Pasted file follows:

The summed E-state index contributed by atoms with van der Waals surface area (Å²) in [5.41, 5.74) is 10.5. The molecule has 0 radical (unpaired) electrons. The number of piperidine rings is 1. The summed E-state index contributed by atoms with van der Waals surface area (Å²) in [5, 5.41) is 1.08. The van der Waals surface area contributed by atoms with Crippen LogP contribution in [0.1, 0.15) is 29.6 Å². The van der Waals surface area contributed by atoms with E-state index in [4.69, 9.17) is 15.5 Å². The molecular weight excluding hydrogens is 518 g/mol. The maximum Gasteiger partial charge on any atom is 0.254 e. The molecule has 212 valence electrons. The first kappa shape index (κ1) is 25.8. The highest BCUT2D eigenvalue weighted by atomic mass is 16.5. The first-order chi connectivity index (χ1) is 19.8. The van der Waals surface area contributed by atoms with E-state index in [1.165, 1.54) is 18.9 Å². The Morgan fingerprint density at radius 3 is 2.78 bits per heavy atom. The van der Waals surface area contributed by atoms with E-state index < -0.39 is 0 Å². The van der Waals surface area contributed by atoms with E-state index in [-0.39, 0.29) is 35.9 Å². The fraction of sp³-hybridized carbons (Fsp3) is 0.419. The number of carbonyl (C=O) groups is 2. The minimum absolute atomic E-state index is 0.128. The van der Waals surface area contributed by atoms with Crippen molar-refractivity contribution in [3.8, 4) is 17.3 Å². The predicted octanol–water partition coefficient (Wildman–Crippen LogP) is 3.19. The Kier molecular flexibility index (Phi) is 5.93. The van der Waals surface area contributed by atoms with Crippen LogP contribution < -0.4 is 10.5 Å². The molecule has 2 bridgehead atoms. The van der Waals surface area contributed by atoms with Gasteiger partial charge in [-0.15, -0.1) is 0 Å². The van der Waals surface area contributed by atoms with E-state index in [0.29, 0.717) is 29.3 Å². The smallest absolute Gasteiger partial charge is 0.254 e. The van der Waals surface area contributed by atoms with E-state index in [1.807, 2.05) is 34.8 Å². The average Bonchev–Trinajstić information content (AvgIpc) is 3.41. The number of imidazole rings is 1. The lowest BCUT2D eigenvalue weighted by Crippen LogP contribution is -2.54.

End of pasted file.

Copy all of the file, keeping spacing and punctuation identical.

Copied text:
The summed E-state index contributed by atoms with van der Waals surface area (Å²) in [5.41, 5.74) is 10.5. The molecule has 0 radical (unpaired) electrons. The number of piperidine rings is 1. The summed E-state index contributed by atoms with van der Waals surface area (Å²) in [5, 5.41) is 1.08. The van der Waals surface area contributed by atoms with Crippen LogP contribution in [0.1, 0.15) is 29.6 Å². The van der Waals surface area contributed by atoms with E-state index in [4.69, 9.17) is 15.5 Å². The molecular weight excluding hydrogens is 518 g/mol. The maximum Gasteiger partial charge on any atom is 0.254 e. The molecule has 212 valence electrons. The first kappa shape index (κ1) is 25.8. The highest BCUT2D eigenvalue weighted by atomic mass is 16.5. The first-order chi connectivity index (χ1) is 19.8. The van der Waals surface area contributed by atoms with E-state index in [1.165, 1.54) is 18.9 Å². The Morgan fingerprint density at radius 3 is 2.78 bits per heavy atom. The van der Waals surface area contributed by atoms with E-state index < -0.39 is 0 Å². The van der Waals surface area contributed by atoms with E-state index in [-0.39, 0.29) is 35.9 Å². The fraction of sp³-hybridized carbons (Fsp3) is 0.419. The number of carbonyl (C=O) groups is 2. The minimum absolute atomic E-state index is 0.128. The van der Waals surface area contributed by atoms with Crippen molar-refractivity contribution in [3.8, 4) is 17.3 Å². The predicted octanol–water partition coefficient (Wildman–Crippen LogP) is 3.19. The Kier molecular flexibility index (Phi) is 5.93. The van der Waals surface area contributed by atoms with Crippen LogP contribution < -0.4 is 10.5 Å². The molecule has 2 bridgehead atoms. The van der Waals surface area contributed by atoms with Gasteiger partial charge in [-0.15, -0.1) is 0 Å². The van der Waals surface area contributed by atoms with E-state index in [0.29, 0.717) is 29.3 Å². The smallest absolute Gasteiger partial charge is 0.254 e. The van der Waals surface area contributed by atoms with E-state index in [1.807, 2.05) is 34.8 Å². The average Bonchev–Trinajstić information content (AvgIpc) is 3.41. The number of imidazole rings is 1. The lowest BCUT2D eigenvalue weighted by Crippen LogP contribution is -2.54.